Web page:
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Introduction to Generator Expressions in Python

Generator expressions, often referred to as genexps, are a high-performance, memory-efficient generalization of list comprehensions and generators. If you’re familiar with the Python language, you might have used or seen list comprehensions. Generator expressions are like a list comprehension, but instead of finding all the items you’re interested in and packing them into list, it waits, and yields each item out of the expression, one by one.

In this blog post, we will introduce generator expressions in Python, illustrate their use and showcase their advantages.

What is a Generator Expression?

A generator expression is a high performance, memory efficient tool that shares some syntax with list comprehensions but instead creates a generator object. They have a syntax quite similar to list comprehensions, but with parentheses () instead of brackets [].

Here’s a simple generator expression:

gen = (x**2 for x in range(10))

The above generator expression would generate each square of numbers from 0 to 9, one at a time.

Using a Generator Expression

To use a generator expression, you need to iterate over its elements. You can do this using a for loop.

gen = (x**2 for x in range(10))
for val in gen:

This will print the square of each number from 0 to 9, one at a time.

Difference Between List Comprehensions and Generator Expressions

While they might look similar, there’s a major difference. List comprehensions return a list with all the computed values, whereas generator expressions return a generator object. This means that genexps have a significant advantage when dealing with large sequences of data, as they don’t hold all the computed values in memory at once, they generate each value on-the-fly.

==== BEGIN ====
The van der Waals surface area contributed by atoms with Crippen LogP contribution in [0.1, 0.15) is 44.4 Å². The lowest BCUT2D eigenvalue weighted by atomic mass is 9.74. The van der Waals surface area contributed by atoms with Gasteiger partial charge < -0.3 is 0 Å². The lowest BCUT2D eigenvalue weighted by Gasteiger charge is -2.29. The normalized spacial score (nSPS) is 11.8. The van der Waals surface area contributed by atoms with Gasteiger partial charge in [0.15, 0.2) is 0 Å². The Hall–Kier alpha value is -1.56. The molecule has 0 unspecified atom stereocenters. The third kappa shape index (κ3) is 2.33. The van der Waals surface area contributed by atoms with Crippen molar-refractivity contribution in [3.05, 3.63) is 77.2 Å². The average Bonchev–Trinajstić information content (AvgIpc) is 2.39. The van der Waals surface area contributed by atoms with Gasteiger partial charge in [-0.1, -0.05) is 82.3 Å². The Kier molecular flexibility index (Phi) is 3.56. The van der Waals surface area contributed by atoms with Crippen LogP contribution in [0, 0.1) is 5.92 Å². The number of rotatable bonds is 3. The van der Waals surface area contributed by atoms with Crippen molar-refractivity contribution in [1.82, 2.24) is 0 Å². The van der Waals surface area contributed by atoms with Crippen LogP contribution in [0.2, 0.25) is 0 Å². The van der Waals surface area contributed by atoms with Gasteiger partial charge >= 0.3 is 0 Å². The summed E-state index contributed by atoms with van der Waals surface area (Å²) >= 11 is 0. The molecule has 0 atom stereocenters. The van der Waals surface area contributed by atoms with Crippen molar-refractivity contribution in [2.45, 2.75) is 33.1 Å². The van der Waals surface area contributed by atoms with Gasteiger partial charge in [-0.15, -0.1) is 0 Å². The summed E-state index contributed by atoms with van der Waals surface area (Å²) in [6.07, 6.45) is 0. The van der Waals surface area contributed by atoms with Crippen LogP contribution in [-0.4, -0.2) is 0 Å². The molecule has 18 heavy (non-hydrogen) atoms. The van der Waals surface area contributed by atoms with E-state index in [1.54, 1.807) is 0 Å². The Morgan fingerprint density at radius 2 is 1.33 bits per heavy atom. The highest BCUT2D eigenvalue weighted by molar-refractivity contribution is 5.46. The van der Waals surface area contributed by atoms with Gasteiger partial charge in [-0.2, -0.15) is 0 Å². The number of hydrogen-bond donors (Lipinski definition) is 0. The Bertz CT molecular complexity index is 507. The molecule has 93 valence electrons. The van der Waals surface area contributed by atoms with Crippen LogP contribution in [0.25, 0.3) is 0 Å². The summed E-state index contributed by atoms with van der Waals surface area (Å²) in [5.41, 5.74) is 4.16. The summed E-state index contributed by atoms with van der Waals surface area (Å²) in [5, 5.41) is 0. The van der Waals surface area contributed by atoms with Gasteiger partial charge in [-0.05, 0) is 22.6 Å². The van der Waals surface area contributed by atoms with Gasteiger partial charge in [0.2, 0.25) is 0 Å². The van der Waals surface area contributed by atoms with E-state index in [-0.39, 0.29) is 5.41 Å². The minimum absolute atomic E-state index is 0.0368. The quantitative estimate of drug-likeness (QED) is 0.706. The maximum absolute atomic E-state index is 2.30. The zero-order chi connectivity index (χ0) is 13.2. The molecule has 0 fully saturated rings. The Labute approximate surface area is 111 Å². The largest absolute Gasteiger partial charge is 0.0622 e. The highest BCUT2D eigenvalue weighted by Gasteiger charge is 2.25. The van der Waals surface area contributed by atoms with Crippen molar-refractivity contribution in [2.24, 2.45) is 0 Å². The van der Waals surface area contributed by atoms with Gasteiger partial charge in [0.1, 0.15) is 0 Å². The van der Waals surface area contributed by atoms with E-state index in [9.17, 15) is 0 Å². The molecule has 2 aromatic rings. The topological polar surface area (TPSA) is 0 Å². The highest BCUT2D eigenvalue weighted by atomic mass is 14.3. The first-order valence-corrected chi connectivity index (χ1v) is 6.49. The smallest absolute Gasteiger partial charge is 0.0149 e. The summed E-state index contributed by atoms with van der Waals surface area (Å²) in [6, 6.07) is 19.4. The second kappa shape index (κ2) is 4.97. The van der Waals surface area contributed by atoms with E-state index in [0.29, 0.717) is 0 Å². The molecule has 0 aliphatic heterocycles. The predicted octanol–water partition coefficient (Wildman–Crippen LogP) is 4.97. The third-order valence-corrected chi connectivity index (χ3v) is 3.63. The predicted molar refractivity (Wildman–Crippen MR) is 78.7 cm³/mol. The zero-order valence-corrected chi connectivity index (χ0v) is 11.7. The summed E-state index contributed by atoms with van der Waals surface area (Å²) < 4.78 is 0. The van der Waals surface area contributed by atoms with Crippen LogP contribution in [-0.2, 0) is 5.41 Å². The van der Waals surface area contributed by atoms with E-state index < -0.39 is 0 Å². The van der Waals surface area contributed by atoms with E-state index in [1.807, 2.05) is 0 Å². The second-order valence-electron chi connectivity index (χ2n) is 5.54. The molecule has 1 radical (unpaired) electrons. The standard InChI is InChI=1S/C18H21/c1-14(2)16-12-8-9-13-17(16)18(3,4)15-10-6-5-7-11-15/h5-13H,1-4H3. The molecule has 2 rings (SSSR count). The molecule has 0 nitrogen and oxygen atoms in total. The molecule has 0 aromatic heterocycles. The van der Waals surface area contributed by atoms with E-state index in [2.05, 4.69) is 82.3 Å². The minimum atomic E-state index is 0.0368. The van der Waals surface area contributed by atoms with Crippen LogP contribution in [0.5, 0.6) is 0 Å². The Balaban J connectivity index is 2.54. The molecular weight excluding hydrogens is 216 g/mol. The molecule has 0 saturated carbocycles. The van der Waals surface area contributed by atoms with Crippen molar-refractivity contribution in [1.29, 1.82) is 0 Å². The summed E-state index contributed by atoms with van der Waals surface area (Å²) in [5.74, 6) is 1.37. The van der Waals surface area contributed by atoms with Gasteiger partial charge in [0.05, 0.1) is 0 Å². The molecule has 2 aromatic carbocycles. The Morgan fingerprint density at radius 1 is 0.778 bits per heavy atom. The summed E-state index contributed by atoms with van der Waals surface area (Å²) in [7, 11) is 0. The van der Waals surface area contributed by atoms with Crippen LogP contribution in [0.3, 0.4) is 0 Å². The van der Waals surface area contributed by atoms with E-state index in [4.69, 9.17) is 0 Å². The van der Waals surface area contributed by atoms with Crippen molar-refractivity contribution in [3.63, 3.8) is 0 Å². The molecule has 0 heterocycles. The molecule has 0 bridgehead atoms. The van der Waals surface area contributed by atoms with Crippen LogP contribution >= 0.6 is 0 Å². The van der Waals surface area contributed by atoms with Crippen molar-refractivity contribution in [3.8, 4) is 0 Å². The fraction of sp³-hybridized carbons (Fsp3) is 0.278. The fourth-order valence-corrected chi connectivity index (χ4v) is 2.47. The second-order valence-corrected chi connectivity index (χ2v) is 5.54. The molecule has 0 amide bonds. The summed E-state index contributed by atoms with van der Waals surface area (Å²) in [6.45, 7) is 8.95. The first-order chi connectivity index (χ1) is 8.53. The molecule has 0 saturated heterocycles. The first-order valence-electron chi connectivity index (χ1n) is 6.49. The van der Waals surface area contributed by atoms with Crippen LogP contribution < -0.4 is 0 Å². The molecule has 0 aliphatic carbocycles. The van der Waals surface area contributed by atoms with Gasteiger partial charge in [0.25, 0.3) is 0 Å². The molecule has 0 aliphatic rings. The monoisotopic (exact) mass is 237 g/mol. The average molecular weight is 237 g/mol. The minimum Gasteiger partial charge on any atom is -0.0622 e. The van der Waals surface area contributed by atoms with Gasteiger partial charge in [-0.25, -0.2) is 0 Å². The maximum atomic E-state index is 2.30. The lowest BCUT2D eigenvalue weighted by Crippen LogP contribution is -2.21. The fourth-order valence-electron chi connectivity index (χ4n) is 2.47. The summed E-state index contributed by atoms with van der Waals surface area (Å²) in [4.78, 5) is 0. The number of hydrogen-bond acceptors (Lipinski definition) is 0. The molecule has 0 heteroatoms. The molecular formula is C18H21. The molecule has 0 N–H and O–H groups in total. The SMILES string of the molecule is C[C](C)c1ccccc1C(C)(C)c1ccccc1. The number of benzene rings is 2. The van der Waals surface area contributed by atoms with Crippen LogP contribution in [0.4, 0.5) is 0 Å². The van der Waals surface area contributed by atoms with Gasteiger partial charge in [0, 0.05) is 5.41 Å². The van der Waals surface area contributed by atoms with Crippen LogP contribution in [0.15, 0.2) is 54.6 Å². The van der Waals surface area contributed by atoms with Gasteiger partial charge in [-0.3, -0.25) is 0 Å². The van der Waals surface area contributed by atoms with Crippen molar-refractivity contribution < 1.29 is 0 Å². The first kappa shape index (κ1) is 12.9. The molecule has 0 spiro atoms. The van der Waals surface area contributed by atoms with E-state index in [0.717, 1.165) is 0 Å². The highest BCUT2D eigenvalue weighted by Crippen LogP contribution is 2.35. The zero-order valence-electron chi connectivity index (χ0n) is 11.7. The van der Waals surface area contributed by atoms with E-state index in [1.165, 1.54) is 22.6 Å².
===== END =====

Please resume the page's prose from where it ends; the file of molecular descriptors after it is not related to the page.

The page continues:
Let’s compare a list comprehension with a generator expression:

# List comprehension
list_comp = [x**2 for x in range(1000000)]

# Generator expression
gen_exp = (x**2 for x in range(1000000))

In the above examples, the list comprehension will output a list of a million squared numbers, and will consume significant memory. On the other hand, the generator expression will only return a generator object. This object doesn’t hold a million values in memory, instead it holds instructions on how to generate each item.

Consuming Generator Expressions

Since generator expressions create generator objects, they can be consumed by Python built-in functions that consume iterables. Here are some examples:

# Sum of squares
gen = (x**2 for x in range(10))
print(sum(gen))  # Outputs: 285

# Maximum square
gen = (x**2 for x in range(10))
print(max(gen))  # Outputs: 81

These examples showcase the power of generator expressions. They allow you to succinctly express computations without incurring the memory costs of storing the entire result set in memory.


Generator expressions are a powerful, high performance, memory-efficient tool in Python that allows you to generate values on-the-fly. Whether you’re dealing with a sequence of a few elements, or a sequence of a million elements, generator expressions can be an efficient way to handle these sequences. Happy coding!

Remember, the true power of generator expressions is revealed when dealing with large streams of data. They are particularly useful when the produced results are consumed right away, as you don’t need to wait for all the results to be generated.

So, next time when you think about creating a list and populating it in a loop, consider using a generator expression instead, you may just find it’s exactly what you need.